Heretofore, Western observers of economic reform in the Soviet Union and Eastern Europe have concentrated almost exclusively on internal changes. Most of us have been fascinated by the provocative debate and by the subsequent decision of the East European governments to emphasize such concepts as profit, interest, rent and managerial autonomy and to deëmphasize centralized planning. This concentration on internal economic reforms has tended to divert attention from the equally significant changes that the East Europeans have introduced into their international economic structure.
The lack of discussion in the West about the reforms in Eastern Europe's foreign trade may be attributed to several factors. First, there has been no counterpart to the wide-ranging Liberman-type debates over internal reforms which would have drawn Western attention to the changes in the external economic activities of the communist countries. Second, because foreign trade has always entailed interaction with large numbers of non- communist traders, it has generally been assumed that some adaptation of non-communist methods was only to be expected.
Recently, however, the East Europeans have gone beyond mere adaptation. Apparently without debate or momentous pronouncements by senior officials, fundamental changes have been made in the way the East Europeans have been doing business with the West. To some extent the need for rationalization in the foreign trade sector has been necessitated by the desire to implement internal economic reforms. The East Europeans have come to recognize that they will need foreign machinery and technology to bring their productive efficiency up to world standards. For this they need foreign exchange. But the East Europeans have moved beyond the simple idea that exports are needed only to finance imports. They have also come to realize that they have forfeited valuable profit-making situations to capitalist businessmen.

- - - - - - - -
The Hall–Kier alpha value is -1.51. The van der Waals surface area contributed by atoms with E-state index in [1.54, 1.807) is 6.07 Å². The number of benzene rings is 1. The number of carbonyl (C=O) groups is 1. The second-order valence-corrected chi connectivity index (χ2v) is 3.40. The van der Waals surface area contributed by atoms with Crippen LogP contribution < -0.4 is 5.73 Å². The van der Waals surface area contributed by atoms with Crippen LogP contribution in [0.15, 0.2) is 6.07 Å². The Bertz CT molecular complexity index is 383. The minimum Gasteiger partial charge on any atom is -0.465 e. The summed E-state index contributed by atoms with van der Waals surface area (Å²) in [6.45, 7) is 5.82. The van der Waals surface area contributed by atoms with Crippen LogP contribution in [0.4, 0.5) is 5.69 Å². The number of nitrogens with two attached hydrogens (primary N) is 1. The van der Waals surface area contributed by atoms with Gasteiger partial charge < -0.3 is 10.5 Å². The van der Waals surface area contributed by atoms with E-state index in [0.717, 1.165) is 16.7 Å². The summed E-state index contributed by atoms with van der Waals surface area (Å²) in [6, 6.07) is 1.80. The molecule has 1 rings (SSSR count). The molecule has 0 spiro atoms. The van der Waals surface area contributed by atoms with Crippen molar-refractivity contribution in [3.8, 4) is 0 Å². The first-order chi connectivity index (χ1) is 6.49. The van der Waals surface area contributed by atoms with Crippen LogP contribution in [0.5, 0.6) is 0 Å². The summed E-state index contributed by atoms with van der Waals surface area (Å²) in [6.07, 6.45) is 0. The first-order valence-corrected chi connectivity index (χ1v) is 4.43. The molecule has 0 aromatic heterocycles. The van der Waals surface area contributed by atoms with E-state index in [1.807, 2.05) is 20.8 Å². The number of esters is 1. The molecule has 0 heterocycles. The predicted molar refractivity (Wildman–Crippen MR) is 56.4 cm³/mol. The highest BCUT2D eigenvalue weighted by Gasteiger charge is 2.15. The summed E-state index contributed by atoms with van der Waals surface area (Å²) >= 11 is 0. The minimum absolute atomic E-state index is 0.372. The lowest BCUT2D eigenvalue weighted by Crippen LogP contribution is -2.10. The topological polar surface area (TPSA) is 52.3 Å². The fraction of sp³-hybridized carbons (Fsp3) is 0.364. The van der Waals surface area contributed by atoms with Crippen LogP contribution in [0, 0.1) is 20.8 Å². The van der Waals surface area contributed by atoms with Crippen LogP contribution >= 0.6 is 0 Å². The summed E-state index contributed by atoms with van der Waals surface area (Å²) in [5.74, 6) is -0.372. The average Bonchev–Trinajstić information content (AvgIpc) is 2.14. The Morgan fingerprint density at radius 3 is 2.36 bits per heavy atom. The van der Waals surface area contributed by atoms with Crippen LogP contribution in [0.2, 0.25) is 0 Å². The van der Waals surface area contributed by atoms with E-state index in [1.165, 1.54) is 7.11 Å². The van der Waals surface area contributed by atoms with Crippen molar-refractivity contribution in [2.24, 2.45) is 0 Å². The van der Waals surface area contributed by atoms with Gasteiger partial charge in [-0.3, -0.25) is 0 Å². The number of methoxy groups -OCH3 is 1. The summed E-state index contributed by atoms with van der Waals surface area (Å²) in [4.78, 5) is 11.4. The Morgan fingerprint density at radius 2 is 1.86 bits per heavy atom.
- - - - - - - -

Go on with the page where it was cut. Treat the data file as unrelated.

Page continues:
Initially the communist leaders may have assumed that their rejection of autarchy and pursuit of trading sophistication would not entail major structural reforms in trade institutions and policies. But in what appears to be a counterpart of the domestic
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